For the past couple of years, Omar-S has issued an amazing series of 12-inches on his own Detroit label, FXHE. These are records that straddle the narrow divide between techno and house, with analogue minimalism reminiscent of Basic Channel. Omar’s side-project is a series of collaborations with Shadow Ray. So far there are only two singles in the series: “Track 1” and “Track 14.” Two albums chronicle tracks one through twenty-five.
Album II warns, “This album contains the Motown minimal sound. The revolution will not be digitized.” It begins with “Track 15.” Plaintive squelches frame a simple house beat. A grab-bag of synth sounds include keyboards and static wind. “Track 17” builds over an analogue bassline. Clap percussion and spacey sounds weave in and out. There’s also an unreleased version of the hit “Track 14.” Synth stabs and ever-changing beats make for a brutal dance track. Likewise, “Track 20” has a sophisticated beat, with lots of blips and TR-808 sounds.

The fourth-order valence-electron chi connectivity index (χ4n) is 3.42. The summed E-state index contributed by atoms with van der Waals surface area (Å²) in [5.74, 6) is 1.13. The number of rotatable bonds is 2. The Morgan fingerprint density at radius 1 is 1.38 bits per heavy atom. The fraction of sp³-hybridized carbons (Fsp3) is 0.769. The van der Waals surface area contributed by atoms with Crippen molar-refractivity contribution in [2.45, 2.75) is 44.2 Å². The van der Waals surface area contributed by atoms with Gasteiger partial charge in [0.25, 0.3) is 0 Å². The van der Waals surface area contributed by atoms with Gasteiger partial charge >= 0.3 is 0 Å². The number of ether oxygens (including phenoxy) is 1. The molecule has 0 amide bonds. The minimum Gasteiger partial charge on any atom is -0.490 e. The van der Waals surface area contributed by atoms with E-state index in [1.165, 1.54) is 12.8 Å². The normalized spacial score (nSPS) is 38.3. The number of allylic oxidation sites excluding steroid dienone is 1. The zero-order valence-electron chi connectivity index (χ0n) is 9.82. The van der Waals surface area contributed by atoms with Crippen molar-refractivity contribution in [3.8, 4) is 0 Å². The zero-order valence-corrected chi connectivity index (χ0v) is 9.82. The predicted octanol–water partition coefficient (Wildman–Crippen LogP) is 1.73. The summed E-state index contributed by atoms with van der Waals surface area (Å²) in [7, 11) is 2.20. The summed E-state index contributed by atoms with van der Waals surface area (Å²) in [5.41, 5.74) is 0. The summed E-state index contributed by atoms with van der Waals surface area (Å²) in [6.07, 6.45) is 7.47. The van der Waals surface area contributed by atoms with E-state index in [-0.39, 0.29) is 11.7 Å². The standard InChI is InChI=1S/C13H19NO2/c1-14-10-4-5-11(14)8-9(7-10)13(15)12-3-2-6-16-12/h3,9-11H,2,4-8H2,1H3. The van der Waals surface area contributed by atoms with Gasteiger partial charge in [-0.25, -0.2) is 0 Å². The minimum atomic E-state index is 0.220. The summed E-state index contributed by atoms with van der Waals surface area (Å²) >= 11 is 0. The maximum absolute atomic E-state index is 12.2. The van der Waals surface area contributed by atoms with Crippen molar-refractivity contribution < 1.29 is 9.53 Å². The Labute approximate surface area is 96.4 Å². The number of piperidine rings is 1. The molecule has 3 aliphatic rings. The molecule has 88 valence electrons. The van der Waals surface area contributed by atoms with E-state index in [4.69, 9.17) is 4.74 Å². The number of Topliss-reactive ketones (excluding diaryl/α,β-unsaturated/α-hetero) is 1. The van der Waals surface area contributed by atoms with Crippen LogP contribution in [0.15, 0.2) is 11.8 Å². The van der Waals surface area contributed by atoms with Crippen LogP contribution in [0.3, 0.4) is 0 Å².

“Track 21” is simpler, with a heavy kick drum and simple keyboard phrases. Deep sub-bass kicks in at the end. “Track 22” sounds remarkably like Plastikman’s “Spastik” except for the addition of orchestral synth strings and syncopated treble accents. These elements never really gel. “Track 23” is more successful, with subtle acid bleeps over a bare-bones percussion sequence. Finally, “Track 25” is a late-night masterpiece. Synth washes and bass rumbles accumulate over a slowly-building beat.
You can’t get much more underground than Omar-S. His 12-inches will likely attain legendary status in the Detroit techno scene. They’re already high on Hard Wax’s tip sheets (with comparisons to Theo Parrish and Moodymann). There’s something incredibly honest and pure about these old-school sounds.